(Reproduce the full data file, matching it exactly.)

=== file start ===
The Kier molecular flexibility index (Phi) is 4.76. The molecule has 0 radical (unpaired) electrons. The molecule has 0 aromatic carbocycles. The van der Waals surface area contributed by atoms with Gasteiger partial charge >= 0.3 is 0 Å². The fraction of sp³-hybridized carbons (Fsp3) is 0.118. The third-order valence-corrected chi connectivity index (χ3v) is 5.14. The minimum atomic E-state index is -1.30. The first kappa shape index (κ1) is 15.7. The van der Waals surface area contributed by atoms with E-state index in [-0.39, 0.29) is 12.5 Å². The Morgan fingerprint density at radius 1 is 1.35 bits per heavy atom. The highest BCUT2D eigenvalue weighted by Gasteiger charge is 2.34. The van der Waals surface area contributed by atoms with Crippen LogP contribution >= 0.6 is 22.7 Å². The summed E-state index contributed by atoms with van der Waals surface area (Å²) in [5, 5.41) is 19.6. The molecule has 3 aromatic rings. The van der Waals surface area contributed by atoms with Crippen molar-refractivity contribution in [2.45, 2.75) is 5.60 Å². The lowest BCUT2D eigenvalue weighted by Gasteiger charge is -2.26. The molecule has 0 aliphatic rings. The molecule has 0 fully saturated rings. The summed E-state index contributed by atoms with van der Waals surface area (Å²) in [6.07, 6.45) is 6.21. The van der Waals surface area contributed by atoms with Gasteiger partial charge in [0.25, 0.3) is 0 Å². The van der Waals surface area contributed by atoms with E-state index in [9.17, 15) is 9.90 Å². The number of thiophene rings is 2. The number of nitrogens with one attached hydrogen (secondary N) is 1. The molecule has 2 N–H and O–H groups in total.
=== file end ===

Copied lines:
The Kier molecular flexibility index (Phi) is 4.76. The molecule has 0 radical (unpaired) electrons. The molecule has 0 aromatic carbocycles. The van der Waals surface area contributed by atoms with Gasteiger partial charge >= 0.3 is 0 Å². The fraction of sp³-hybridized carbons (Fsp3) is 0.118. The third-order valence-corrected chi connectivity index (χ3v) is 5.14. The minimum atomic E-state index is -1.30. The first kappa shape index (κ1) is 15.7. The van der Waals surface area contributed by atoms with E-state index in [-0.39, 0.29) is 12.5 Å². The Morgan fingerprint density at radius 1 is 1.35 bits per heavy atom. The highest BCUT2D eigenvalue weighted by Gasteiger charge is 2.34. The van der Waals surface area contributed by atoms with Crippen LogP contribution >= 0.6 is 22.7 Å². The summed E-state index contributed by atoms with van der Waals surface area (Å²) in [5, 5.41) is 19.6. The molecule has 3 aromatic rings. The van der Waals surface area contributed by atoms with Crippen molar-refractivity contribution in [2.45, 2.75) is 5.60 Å². The lowest BCUT2D eigenvalue weighted by Gasteiger charge is -2.26. The molecule has 0 aliphatic rings. The molecule has 0 fully saturated rings. The summed E-state index contributed by atoms with van der Waals surface area (Å²) in [6.07, 6.45) is 6.21. The van der Waals surface area contributed by atoms with Gasteiger partial charge in [0.25, 0.3) is 0 Å². The van der Waals surface area contributed by atoms with E-state index in [9.17, 15) is 9.90 Å². The number of thiophene rings is 2. The number of nitrogens with one attached hydrogen (secondary N) is 1. The molecule has 2 N–H and O–H groups in total.